The Toyota Prius Prime is for those consumers tempted to buy a fully electric vehicle, but who aren't willing to contend with the range anxiety that typically goes hand-in-hand with owning an electric car. For anyone who can charge frequently and thus maximize the electric drive, it's a compelling car. Otherwise, using it as a hybrid compromises fuel economy. You also get a $4,500 federal tax incentive, at least for now.
Toyota rolled out a Prius plug-in back in 2012, promising some electric-only driving range. But in reality, this was a reluctant EV that resorted to turning on the gas engine at every opportunity. In our owner satisfaction survey, the Prius Plug-in ranked well below the regular Prius hybrid. But the all-new plug-in -- now called Prius Prime -- has the ability to go all electric more often and for longer distances.
Thanks to an 8.8-kWh lithium-ion battery, the car averaged 22.5 miles of range on electric power according to our testing. Unlike its predecessor, the Prime remains in electric mode even under full throttle or climbing hills. It's still not an unconditional EV, however, as it will start the engine in sub-freezing weather and when driving needs demand high power. Once past those electric miles, the Prime reverts to regular hybrid operation. We got 50 mpg overall -- two less than the regular Prius. This difference can be attributed to the Prime's 300-pound weight increase over the Prius. With its combined electric and hybrid power, the Prius Prime has a 590-mile range.
It takes two hours to replenish the battery, which takes in about 6 kWh in each session through a 240-volt connection. The cost for recharging a drained battery is about 60 cents based on the national average for electricity rates. It takes five hours to charge on standard 120-volt power, so even then the Prime can easily be fully charged overnight without requiring the added cost of a special charging equipment.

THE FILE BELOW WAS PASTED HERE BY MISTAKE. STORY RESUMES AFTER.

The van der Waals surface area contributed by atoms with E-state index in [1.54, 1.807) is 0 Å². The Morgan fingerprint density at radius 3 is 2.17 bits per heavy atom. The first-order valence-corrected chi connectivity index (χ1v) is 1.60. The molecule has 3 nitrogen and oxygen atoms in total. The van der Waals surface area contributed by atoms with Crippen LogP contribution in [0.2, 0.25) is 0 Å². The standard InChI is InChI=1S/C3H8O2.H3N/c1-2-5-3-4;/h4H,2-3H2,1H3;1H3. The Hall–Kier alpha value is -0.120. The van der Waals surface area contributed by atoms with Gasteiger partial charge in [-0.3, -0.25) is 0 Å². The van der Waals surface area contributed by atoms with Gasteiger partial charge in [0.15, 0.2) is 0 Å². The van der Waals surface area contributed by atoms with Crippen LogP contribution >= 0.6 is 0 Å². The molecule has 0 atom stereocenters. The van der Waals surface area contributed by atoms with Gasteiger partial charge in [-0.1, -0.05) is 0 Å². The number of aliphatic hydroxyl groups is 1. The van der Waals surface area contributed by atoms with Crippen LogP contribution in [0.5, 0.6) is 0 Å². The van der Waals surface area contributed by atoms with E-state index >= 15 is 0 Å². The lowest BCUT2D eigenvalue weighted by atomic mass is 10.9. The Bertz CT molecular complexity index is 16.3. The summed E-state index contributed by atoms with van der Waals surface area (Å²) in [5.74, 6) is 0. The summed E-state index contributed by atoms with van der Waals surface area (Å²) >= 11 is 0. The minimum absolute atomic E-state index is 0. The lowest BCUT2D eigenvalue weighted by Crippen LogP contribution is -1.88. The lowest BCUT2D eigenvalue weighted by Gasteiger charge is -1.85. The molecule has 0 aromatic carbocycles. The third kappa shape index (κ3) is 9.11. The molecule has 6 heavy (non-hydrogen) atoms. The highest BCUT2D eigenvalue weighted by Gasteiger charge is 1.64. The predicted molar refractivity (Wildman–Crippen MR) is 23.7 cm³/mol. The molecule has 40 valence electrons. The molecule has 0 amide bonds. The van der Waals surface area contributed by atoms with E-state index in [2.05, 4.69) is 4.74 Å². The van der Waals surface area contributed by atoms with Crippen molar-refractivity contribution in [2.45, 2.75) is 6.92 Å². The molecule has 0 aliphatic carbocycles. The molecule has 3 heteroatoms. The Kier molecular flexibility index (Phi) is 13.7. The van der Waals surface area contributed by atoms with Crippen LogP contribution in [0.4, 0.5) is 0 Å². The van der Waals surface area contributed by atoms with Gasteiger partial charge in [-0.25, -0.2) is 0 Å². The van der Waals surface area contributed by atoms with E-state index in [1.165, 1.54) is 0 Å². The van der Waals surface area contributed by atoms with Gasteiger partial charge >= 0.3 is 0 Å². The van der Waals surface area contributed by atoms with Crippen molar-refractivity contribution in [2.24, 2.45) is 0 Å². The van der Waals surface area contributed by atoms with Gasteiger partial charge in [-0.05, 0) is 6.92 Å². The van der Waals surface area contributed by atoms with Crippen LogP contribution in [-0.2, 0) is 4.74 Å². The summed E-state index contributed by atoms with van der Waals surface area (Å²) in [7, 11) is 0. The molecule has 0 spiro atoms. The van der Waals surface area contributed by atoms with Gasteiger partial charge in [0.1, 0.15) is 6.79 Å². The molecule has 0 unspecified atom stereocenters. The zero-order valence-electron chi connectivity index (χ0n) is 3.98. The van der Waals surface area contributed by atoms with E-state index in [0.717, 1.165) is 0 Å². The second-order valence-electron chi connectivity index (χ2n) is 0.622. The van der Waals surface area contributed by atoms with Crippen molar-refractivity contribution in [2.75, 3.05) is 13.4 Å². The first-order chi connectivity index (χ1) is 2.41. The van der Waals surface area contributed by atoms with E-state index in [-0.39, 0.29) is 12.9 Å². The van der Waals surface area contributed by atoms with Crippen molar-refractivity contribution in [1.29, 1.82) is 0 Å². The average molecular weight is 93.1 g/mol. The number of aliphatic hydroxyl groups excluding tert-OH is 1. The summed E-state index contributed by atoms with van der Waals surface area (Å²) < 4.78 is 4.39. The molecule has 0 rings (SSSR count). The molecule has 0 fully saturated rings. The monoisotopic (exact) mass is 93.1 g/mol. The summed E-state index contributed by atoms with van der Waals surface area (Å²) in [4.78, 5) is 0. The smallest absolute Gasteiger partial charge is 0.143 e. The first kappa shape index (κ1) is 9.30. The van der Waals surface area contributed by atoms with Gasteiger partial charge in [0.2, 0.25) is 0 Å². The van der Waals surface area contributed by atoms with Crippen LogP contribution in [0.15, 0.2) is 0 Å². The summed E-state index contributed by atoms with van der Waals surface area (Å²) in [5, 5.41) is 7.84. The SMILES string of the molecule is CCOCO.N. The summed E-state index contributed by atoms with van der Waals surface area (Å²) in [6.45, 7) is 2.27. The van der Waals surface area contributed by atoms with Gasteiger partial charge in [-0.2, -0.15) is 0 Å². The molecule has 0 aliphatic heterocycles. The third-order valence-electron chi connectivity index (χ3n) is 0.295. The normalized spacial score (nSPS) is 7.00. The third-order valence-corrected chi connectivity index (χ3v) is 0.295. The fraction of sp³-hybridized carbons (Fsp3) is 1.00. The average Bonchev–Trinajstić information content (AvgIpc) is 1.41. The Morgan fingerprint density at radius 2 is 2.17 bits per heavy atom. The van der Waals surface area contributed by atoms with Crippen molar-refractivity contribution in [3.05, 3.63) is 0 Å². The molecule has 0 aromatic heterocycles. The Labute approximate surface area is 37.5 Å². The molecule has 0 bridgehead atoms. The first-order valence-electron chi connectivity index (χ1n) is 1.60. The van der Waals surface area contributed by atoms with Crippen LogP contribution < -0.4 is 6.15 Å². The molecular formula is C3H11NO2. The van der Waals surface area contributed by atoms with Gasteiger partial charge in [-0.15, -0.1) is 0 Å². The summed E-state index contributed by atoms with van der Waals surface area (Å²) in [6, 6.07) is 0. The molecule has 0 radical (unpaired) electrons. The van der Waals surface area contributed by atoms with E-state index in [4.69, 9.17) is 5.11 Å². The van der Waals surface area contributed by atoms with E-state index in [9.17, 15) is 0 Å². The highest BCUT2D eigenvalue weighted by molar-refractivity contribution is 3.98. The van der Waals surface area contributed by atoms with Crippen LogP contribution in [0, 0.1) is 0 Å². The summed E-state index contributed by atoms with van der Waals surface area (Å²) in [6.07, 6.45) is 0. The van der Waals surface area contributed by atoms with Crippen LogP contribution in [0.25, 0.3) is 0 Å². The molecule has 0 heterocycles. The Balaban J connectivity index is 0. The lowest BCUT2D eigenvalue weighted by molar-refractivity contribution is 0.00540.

Don't be fooled by the mere 121-horsepower stat; the Prime takes off with authority. With a fully charged battery, the Toyota delivers an electric car experience, complete with near-silent running and brisk initial spurt. The 0-60 mph is ultimately modest, and ends up quicker in hybrid mode in which the Prime functions much like a regular Prius.
Like the Prius, the Prime serves up a comfortable, steady ride. Handling is responsive and secure, though not sporty. The cabin is quiet in electric operation, but engine noise can be pronounced in hybrid mode.
Unlike the regular Prius, the Prime is only a four-seater. And due to the unique curved rear window, there's no rear wiper. On Premium and Advanced trims, a large tablet-like touch screen serves as the gateway to controls for the audio system, trip information, phone, and navigation. But you'll get access to Toyota's various apps and other secondary items before you'll figure out how to get simple good-old FM radio. And the seat heater controls seem like they were added as an afterthought -- the switches reside low and far away on the dash, practically by your ankles.
Kudos to Toyota for making advanced active safety systems standard, including forward-collision warning, automatic emergency braking, and automatic high beams.
The Prius Prime is a compelling option for people who think the regular Prius is too much of a commodity and relies too much on gas.